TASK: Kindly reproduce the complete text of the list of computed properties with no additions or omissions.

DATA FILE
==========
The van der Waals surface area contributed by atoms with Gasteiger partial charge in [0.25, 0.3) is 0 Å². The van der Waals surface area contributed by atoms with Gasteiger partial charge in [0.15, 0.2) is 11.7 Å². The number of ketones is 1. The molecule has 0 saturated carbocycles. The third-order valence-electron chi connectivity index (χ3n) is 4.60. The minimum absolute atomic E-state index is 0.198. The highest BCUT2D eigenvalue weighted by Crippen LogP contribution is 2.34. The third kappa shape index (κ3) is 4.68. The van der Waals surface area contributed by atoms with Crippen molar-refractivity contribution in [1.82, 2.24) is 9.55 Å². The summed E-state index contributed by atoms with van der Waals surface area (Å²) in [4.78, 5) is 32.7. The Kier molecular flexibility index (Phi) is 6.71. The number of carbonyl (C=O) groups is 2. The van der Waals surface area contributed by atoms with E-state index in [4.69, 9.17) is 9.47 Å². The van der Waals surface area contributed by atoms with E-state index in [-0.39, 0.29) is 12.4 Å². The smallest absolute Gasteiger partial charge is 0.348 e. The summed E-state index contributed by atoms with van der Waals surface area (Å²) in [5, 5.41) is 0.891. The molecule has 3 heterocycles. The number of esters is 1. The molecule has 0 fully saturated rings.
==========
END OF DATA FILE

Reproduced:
The van der Waals surface area contributed by atoms with Gasteiger partial charge in [0.25, 0.3) is 0 Å². The van der Waals surface area contributed by atoms with Gasteiger partial charge in [0.15, 0.2) is 11.7 Å². The number of ketones is 1. The molecule has 0 saturated carbocycles. The third-order valence-electron chi connectivity index (χ3n) is 4.60. The minimum absolute atomic E-state index is 0.198. The highest BCUT2D eigenvalue weighted by Crippen LogP contribution is 2.34. The third kappa shape index (κ3) is 4.68. The van der Waals surface area contributed by atoms with Crippen molar-refractivity contribution in [1.82, 2.24) is 9.55 Å². The summed E-state index contributed by atoms with van der Waals surface area (Å²) in [4.78, 5) is 32.7. The Kier molecular flexibility index (Phi) is 6.71. The number of carbonyl (C=O) groups is 2. The van der Waals surface area contributed by atoms with E-state index in [4.69, 9.17) is 9.47 Å². The van der Waals surface area contributed by atoms with E-state index in [-0.39, 0.29) is 12.4 Å². The smallest absolute Gasteiger partial charge is 0.348 e. The summed E-state index contributed by atoms with van der Waals surface area (Å²) in [5, 5.41) is 0.891. The molecule has 3 heterocycles. The number of esters is 1. The molecule has 0 fully saturated rings.